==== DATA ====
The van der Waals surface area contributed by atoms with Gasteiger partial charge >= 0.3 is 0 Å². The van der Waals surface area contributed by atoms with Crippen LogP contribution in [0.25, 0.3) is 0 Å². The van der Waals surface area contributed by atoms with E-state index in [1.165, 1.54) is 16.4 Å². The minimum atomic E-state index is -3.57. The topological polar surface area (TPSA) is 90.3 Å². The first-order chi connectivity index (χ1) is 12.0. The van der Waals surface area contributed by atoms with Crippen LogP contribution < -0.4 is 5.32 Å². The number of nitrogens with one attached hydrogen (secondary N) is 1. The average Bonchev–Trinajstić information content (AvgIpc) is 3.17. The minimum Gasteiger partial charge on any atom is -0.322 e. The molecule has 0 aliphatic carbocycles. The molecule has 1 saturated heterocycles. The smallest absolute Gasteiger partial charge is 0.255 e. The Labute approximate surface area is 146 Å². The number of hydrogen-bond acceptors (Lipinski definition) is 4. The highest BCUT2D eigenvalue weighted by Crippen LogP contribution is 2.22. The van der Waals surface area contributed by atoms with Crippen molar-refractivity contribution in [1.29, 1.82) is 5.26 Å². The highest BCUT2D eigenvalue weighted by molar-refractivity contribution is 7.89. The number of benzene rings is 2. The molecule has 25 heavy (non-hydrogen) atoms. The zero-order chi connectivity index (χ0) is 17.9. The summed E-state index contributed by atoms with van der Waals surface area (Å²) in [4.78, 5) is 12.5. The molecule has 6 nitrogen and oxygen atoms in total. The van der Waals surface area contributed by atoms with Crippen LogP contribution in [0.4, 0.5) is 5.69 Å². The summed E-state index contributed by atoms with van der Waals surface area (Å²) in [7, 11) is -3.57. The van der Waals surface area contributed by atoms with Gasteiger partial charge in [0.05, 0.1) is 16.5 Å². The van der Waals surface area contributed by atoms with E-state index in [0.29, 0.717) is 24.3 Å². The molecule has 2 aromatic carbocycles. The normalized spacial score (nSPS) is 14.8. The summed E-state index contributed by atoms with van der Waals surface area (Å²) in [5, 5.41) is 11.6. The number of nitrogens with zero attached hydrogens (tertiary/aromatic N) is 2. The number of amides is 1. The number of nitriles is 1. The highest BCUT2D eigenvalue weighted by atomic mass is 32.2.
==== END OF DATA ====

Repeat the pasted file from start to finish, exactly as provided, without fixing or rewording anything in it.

The van der Waals surface area contributed by atoms with Gasteiger partial charge >= 0.3 is 0 Å². The van der Waals surface area contributed by atoms with Crippen LogP contribution in [0.25, 0.3) is 0 Å². The van der Waals surface area contributed by atoms with E-state index in [1.165, 1.54) is 16.4 Å². The minimum atomic E-state index is -3.57. The topological polar surface area (TPSA) is 90.3 Å². The first-order chi connectivity index (χ1) is 12.0. The van der Waals surface area contributed by atoms with Crippen LogP contribution < -0.4 is 5.32 Å². The number of nitrogens with one attached hydrogen (secondary N) is 1. The average Bonchev–Trinajstić information content (AvgIpc) is 3.17. The minimum Gasteiger partial charge on any atom is -0.322 e. The molecule has 0 aliphatic carbocycles. The molecule has 1 saturated heterocycles. The smallest absolute Gasteiger partial charge is 0.255 e. The Labute approximate surface area is 146 Å². The number of hydrogen-bond acceptors (Lipinski definition) is 4. The highest BCUT2D eigenvalue weighted by Crippen LogP contribution is 2.22. The van der Waals surface area contributed by atoms with Crippen molar-refractivity contribution in [1.29, 1.82) is 5.26 Å². The highest BCUT2D eigenvalue weighted by molar-refractivity contribution is 7.89. The number of benzene rings is 2. The molecule has 25 heavy (non-hydrogen) atoms. The zero-order chi connectivity index (χ0) is 17.9. The summed E-state index contributed by atoms with van der Waals surface area (Å²) in [4.78, 5) is 12.5. The molecule has 6 nitrogen and oxygen atoms in total. The van der Waals surface area contributed by atoms with Crippen LogP contribution in [0.4, 0.5) is 5.69 Å². The summed E-state index contributed by atoms with van der Waals surface area (Å²) in [7, 11) is -3.57. The van der Waals surface area contributed by atoms with Gasteiger partial charge in [0.05, 0.1) is 16.5 Å². The van der Waals surface area contributed by atoms with E-state index in [0.29, 0.717) is 24.3 Å². The molecule has 2 aromatic carbocycles. The normalized spacial score (nSPS) is 14.8. The summed E-state index contributed by atoms with van der Waals surface area (Å²) in [5, 5.41) is 11.6. The number of nitrogens with zero attached hydrogens (tertiary/aromatic N) is 2. The number of amides is 1. The number of nitriles is 1. The highest BCUT2D eigenvalue weighted by atomic mass is 32.2.